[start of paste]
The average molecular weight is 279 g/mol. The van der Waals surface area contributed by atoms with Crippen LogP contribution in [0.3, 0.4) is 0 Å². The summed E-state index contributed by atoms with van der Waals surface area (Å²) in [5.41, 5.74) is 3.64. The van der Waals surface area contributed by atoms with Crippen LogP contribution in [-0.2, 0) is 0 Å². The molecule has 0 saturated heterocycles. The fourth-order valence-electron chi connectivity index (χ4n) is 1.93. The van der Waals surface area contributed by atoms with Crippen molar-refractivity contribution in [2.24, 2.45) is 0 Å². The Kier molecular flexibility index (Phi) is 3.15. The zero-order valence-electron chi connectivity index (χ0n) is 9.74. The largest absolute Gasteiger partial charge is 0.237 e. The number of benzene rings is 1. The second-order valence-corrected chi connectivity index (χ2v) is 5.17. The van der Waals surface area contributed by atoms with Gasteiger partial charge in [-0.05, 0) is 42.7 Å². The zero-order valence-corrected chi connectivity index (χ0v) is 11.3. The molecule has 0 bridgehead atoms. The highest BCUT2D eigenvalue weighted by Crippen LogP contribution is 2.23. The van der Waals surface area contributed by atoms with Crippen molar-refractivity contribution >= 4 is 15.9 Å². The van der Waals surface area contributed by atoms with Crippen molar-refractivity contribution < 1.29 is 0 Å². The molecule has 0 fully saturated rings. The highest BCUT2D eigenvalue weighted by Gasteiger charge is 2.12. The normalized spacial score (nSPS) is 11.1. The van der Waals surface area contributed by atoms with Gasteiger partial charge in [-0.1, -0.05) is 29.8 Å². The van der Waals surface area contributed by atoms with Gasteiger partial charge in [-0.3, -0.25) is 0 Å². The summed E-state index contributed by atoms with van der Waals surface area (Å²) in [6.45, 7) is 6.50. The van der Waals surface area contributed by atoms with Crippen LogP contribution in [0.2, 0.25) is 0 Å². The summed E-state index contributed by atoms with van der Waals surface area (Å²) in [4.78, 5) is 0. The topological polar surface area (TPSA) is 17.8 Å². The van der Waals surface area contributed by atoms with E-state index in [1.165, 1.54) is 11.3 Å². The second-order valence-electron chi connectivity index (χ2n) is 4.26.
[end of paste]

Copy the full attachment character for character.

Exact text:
The average molecular weight is 279 g/mol. The van der Waals surface area contributed by atoms with Crippen LogP contribution in [0.3, 0.4) is 0 Å². The summed E-state index contributed by atoms with van der Waals surface area (Å²) in [5.41, 5.74) is 3.64. The van der Waals surface area contributed by atoms with Crippen LogP contribution in [-0.2, 0) is 0 Å². The molecule has 0 saturated heterocycles. The fourth-order valence-electron chi connectivity index (χ4n) is 1.93. The van der Waals surface area contributed by atoms with Crippen molar-refractivity contribution in [2.24, 2.45) is 0 Å². The Kier molecular flexibility index (Phi) is 3.15. The zero-order valence-electron chi connectivity index (χ0n) is 9.74. The largest absolute Gasteiger partial charge is 0.237 e. The number of benzene rings is 1. The second-order valence-corrected chi connectivity index (χ2v) is 5.17. The van der Waals surface area contributed by atoms with Gasteiger partial charge in [-0.05, 0) is 42.7 Å². The zero-order valence-corrected chi connectivity index (χ0v) is 11.3. The molecule has 0 bridgehead atoms. The highest BCUT2D eigenvalue weighted by Crippen LogP contribution is 2.23. The van der Waals surface area contributed by atoms with Crippen molar-refractivity contribution >= 4 is 15.9 Å². The van der Waals surface area contributed by atoms with Crippen molar-refractivity contribution < 1.29 is 0 Å². The molecule has 0 fully saturated rings. The highest BCUT2D eigenvalue weighted by Gasteiger charge is 2.12. The normalized spacial score (nSPS) is 11.1. The van der Waals surface area contributed by atoms with Gasteiger partial charge in [-0.1, -0.05) is 29.8 Å². The van der Waals surface area contributed by atoms with Gasteiger partial charge in [-0.3, -0.25) is 0 Å². The summed E-state index contributed by atoms with van der Waals surface area (Å²) in [6.45, 7) is 6.50. The van der Waals surface area contributed by atoms with Crippen LogP contribution in [0.2, 0.25) is 0 Å². The summed E-state index contributed by atoms with van der Waals surface area (Å²) in [4.78, 5) is 0. The topological polar surface area (TPSA) is 17.8 Å². The van der Waals surface area contributed by atoms with E-state index in [1.165, 1.54) is 11.3 Å². The second-order valence-electron chi connectivity index (χ2n) is 4.26.